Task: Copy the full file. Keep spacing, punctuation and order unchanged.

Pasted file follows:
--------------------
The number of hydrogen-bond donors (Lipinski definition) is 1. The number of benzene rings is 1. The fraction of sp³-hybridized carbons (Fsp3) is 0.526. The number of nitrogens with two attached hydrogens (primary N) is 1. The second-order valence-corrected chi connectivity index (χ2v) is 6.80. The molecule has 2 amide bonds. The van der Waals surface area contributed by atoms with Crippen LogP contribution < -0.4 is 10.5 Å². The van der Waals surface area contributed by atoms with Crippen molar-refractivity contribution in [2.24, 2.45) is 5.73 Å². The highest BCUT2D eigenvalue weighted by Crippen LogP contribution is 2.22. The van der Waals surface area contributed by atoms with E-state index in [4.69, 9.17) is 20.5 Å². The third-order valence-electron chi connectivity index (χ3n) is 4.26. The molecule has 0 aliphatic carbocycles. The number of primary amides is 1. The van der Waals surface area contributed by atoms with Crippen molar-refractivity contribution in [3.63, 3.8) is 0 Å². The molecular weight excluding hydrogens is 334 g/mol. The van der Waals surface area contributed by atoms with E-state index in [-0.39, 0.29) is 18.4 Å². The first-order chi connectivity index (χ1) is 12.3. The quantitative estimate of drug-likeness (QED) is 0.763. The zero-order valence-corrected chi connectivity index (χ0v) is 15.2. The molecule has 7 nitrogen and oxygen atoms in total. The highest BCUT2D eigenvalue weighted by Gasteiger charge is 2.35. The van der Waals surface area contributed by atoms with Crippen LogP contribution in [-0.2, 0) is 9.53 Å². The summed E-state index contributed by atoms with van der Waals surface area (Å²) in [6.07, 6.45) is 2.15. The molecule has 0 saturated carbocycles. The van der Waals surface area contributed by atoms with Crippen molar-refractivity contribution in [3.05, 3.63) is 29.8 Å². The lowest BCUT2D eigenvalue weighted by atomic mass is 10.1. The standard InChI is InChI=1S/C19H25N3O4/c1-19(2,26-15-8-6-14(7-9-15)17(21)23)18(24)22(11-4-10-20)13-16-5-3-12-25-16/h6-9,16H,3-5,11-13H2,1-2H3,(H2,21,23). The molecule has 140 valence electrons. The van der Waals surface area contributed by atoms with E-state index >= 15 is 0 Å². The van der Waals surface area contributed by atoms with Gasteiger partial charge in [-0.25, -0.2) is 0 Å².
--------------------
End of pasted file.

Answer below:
The number of hydrogen-bond donors (Lipinski definition) is 1. The number of benzene rings is 1. The fraction of sp³-hybridized carbons (Fsp3) is 0.526. The number of nitrogens with two attached hydrogens (primary N) is 1. The second-order valence-corrected chi connectivity index (χ2v) is 6.80. The molecule has 2 amide bonds. The van der Waals surface area contributed by atoms with Crippen LogP contribution < -0.4 is 10.5 Å². The van der Waals surface area contributed by atoms with Crippen molar-refractivity contribution in [2.24, 2.45) is 5.73 Å². The highest BCUT2D eigenvalue weighted by Crippen LogP contribution is 2.22. The van der Waals surface area contributed by atoms with E-state index in [4.69, 9.17) is 20.5 Å². The third-order valence-electron chi connectivity index (χ3n) is 4.26. The molecule has 0 aliphatic carbocycles. The number of primary amides is 1. The van der Waals surface area contributed by atoms with Crippen molar-refractivity contribution in [3.63, 3.8) is 0 Å². The molecular weight excluding hydrogens is 334 g/mol. The van der Waals surface area contributed by atoms with E-state index in [-0.39, 0.29) is 18.4 Å². The first-order chi connectivity index (χ1) is 12.3. The quantitative estimate of drug-likeness (QED) is 0.763. The zero-order valence-corrected chi connectivity index (χ0v) is 15.2. The molecule has 7 nitrogen and oxygen atoms in total. The highest BCUT2D eigenvalue weighted by Gasteiger charge is 2.35. The van der Waals surface area contributed by atoms with Crippen LogP contribution in [-0.2, 0) is 9.53 Å². The summed E-state index contributed by atoms with van der Waals surface area (Å²) in [6.07, 6.45) is 2.15. The molecule has 0 saturated carbocycles. The van der Waals surface area contributed by atoms with Crippen molar-refractivity contribution in [3.05, 3.63) is 29.8 Å². The lowest BCUT2D eigenvalue weighted by atomic mass is 10.1. The standard InChI is InChI=1S/C19H25N3O4/c1-19(2,26-15-8-6-14(7-9-15)17(21)23)18(24)22(11-4-10-20)13-16-5-3-12-25-16/h6-9,16H,3-5,11-13H2,1-2H3,(H2,21,23). The molecule has 140 valence electrons. The van der Waals surface area contributed by atoms with E-state index >= 15 is 0 Å². The van der Waals surface area contributed by atoms with Gasteiger partial charge in [-0.25, -0.2) is 0 Å².